#10 SWScouter

SWScouter

    Senior Member

  • Members
  • 711 posts

Posted 14 June 2016 - 03:53 PM

A lot of "National BSA Policy" really is just your local camp policy, or just somebody repeating what they were told from somebody else who was repeating what they were told from somebody else who was repeating what they were told from somebody else, ad infinitum. There are a lot of policies that really are nothing more than myth.


  • 0

#11 Beavah

Beavah

    Senior Member

  • Members
  • 8158 posts

Posted 14 June 2016 - 09:15 PM

Nah, not national BSA policy @Petey091.

 

It is the policy at some BSA summer camps, as a local rule.

 

B


  • 0

#12 CubScoutIdeas

CubScoutIdeas

    Junior Member

  • Members
  • 11 posts

Posted 15 June 2016 - 08:28 PM

I've been involved with our Cub Scout day camp as an instructor or director since 2009.  Our camp's policy has always been closed toed shoes--even when the fire department comes to hose down the  boys.

 

This one is just plain  ole good common sense!  :)


  • 0

#13 Tatung42

Tatung42

    Junior Member

  • Members
  • 24 posts

Posted 16 June 2016 - 02:12 PM

Like others have said, there is no BSA policy against open toed shoes.  For example, flip-flops are considered OK at Seabase for your land shoes.  However, many camps and units have their own local rules.


  • 0

#14 Tampa Turtle

Tampa Turtle

    Senior Member

  • Members
  • 2458 posts

Posted 17 June 2016 - 10:52 AM

Oh RichardB where are you when we need you!


  • 0

#15 RichardB

RichardB

    Member

  • Members
  • 222 posts

Posted 18 June 2016 - 05:48 PM

Oh RichardB where are you when we need you!

 What is the expectation?   Can't provide something that does not exist.   See the above post.   


  • 2

#16 King Ding Dong

King Ding Dong

    Snack Master

  • Members
  • 1378 posts

Posted 18 June 2016 - 07:46 PM

This one is just like the "National Policy becuase of Insurance" that you must wear the Field Uniform while traveling. It is a great idea and may be a troop policy but not National. Whenever I hear that one I love to watch them squirm when I ask them how can that possibly be a National Policy when National is very explicit that a Uniform is NOT required to be a Scout. Priceless.
  • 0

#17 Hedgehog

Hedgehog

    Erinaceomorpha Erinaceidae Member

  • Members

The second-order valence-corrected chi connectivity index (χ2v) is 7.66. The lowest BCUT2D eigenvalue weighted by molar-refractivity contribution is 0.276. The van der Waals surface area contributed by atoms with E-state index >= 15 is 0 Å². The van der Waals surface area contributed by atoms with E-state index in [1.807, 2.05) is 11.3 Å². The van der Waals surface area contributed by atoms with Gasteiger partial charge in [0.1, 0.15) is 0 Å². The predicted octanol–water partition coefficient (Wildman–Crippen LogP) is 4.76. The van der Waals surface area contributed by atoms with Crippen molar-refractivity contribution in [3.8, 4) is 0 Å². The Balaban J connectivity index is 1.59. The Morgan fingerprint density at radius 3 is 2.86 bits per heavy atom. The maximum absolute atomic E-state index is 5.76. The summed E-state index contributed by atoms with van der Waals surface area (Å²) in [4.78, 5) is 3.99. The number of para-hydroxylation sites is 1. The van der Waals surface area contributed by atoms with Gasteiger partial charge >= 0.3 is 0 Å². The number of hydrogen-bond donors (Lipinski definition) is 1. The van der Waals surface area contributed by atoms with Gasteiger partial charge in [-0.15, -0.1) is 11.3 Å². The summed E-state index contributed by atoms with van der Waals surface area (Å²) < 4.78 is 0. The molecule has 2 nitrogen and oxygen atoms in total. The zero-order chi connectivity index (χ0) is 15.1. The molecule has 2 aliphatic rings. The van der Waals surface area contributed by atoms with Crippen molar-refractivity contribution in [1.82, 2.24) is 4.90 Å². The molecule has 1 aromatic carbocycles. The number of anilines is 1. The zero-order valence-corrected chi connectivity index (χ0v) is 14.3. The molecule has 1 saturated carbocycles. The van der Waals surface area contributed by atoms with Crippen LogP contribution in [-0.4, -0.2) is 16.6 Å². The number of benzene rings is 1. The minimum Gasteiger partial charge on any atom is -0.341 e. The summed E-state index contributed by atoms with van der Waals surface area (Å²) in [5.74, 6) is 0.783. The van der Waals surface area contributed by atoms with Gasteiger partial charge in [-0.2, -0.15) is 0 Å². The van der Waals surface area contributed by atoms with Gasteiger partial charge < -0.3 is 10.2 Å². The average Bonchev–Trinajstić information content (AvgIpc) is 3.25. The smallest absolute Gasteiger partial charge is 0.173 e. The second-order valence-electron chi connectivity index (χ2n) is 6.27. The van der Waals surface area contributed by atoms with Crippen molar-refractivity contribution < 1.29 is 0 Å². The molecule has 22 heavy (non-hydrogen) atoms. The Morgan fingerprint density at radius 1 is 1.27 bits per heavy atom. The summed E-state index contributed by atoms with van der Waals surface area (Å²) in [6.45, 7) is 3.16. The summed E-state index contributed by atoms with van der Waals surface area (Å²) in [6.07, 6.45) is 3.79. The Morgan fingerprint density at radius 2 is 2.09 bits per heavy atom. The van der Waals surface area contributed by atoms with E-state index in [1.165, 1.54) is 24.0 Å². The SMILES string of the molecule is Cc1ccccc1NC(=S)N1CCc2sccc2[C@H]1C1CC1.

• 673 posts

Posted 20 June 2016 - 06:33 AM

Common sense would prevail.    With the risk of ruining a trip, why would anybody in their right mind want to go running around in the outdoors without their feet protected?   Duh

 

 

1.  Hiking sandals (such as Tevas) provide excellent ventilation keeping feet from sweating and forming blisters.

2.  Hiking sandals are very useful on long treks to change the contact points if you have blisters.

3.  Flip flops and other sandals are very comfortable to walk around camp with and better than barefoot or in socks (seen both)

4.  Flip flops and Crocks are great if you are going to get wet due to swimming, bathing or being hosed down.  Also, having a boy stick a foot that is wet from the lake and dirty from the mud / grass they just walked into in a sock is asking for feet that smell toxic.


  • 1

#18 krikkitbot

krikkitbot

    Senior Member

  • Members
  • 112 posts

Posted 23 June 2016 - 03:54 PM

I've been wearing sandals most of the time (weather permitting) for 28 years. Yes, I was one of the first to get Tevas when you could only get them in small, medium, and large. Sport sandals have come a long way since then. I wear them hiking, canoeing, rafting, and have even worn them rock climbing. 

 

I even worked at a picture frame shop and wore sandals every day. I still have all my fingers and toes even though there was broken glass and razor blades.


  • 0

#19 Stosh

Stosh

    BSA Heretic

  • Members
  • 11748 posts

Posted 24 June 2016 - 08:37 PM

I learned how to deal with closed toe shoes and blisters.  If done correctly one can maximize safety and don't need sandals.

 

9 days in Philmont, no blisters.  One boy who mirrored what I was doing did not get blisters either.  Everyone else did, some were pulling off bloody socks at the end of the day.

 

Trading cuts for blisters doesn't need to be an either/or choice.


  • 0

Stosh

 

There's a reason why I don't always answer the phone, doorbell or comments on forums.  :)


#20 SWScouter

SWScouter

    Senior Member

  • Members
  • 711 posts

Posted 26 June 2016 - 10:07 PM

I've been using these Umara Z-Trail sandals. they're great. I run in them and hike in really rocky terrain with them. A bit pricey, but very nice.


Edited by SWScouter, 26 June 2016 - 10:07 PM.

  • 0




1 user(s) are reading this topic

0 members, 1 guests, 0 anonymous users


IPB Skin By Virteq